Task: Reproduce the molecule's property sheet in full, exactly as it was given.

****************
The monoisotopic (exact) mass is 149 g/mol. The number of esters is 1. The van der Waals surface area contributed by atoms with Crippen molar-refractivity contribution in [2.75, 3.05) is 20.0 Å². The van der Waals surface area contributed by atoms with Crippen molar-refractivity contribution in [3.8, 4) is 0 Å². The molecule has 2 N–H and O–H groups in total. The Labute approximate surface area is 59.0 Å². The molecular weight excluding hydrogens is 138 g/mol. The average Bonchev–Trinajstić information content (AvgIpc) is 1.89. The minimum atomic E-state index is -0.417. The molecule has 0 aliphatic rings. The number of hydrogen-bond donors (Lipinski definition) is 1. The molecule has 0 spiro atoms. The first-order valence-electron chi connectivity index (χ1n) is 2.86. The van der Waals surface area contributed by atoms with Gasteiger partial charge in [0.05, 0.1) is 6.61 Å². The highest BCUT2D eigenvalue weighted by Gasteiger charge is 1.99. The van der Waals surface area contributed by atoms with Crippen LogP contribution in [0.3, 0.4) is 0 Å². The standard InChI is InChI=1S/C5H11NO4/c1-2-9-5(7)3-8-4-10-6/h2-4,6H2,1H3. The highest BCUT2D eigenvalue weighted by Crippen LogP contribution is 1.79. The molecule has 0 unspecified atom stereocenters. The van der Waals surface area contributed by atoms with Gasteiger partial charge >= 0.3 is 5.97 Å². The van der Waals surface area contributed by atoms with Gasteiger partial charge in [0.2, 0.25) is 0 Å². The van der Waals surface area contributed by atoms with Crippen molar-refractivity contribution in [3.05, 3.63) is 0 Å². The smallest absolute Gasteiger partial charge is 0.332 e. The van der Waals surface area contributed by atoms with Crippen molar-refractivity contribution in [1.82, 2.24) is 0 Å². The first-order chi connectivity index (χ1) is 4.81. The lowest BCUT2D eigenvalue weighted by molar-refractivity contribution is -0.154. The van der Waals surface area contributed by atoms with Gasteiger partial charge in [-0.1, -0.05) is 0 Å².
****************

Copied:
The monoisotopic (exact) mass is 149 g/mol. The number of esters is 1. The van der Waals surface area contributed by atoms with Crippen molar-refractivity contribution in [2.75, 3.05) is 20.0 Å². The van der Waals surface area contributed by atoms with Crippen molar-refractivity contribution in [3.8, 4) is 0 Å². The molecule has 2 N–H and O–H groups in total. The Labute approximate surface area is 59.0 Å². The molecular weight excluding hydrogens is 138 g/mol. The average Bonchev–Trinajstić information content (AvgIpc) is 1.89. The minimum atomic E-state index is -0.417. The molecule has 0 aliphatic rings. The number of hydrogen-bond donors (Lipinski definition) is 1. The molecule has 0 spiro atoms. The first-order valence-electron chi connectivity index (χ1n) is 2.86. The van der Waals surface area contributed by atoms with Gasteiger partial charge in [0.05, 0.1) is 6.61 Å². The highest BCUT2D eigenvalue weighted by Gasteiger charge is 1.99. The van der Waals surface area contributed by atoms with Crippen LogP contribution in [0.3, 0.4) is 0 Å². The standard InChI is InChI=1S/C5H11NO4/c1-2-9-5(7)3-8-4-10-6/h2-4,6H2,1H3. The highest BCUT2D eigenvalue weighted by Crippen LogP contribution is 1.79. The molecule has 0 unspecified atom stereocenters. The van der Waals surface area contributed by atoms with Gasteiger partial charge >= 0.3 is 5.97 Å². The van der Waals surface area contributed by atoms with Gasteiger partial charge in [0.2, 0.25) is 0 Å². The van der Waals surface area contributed by atoms with Crippen molar-refractivity contribution in [3.05, 3.63) is 0 Å². The smallest absolute Gasteiger partial charge is 0.332 e. The van der Waals surface area contributed by atoms with Crippen molar-refractivity contribution in [1.82, 2.24) is 0 Å². The first-order chi connectivity index (χ1) is 4.81. The lowest BCUT2D eigenvalue weighted by molar-refractivity contribution is -0.154. The van der Waals surface area contributed by atoms with Gasteiger partial charge in [-0.1, -0.05) is 0 Å².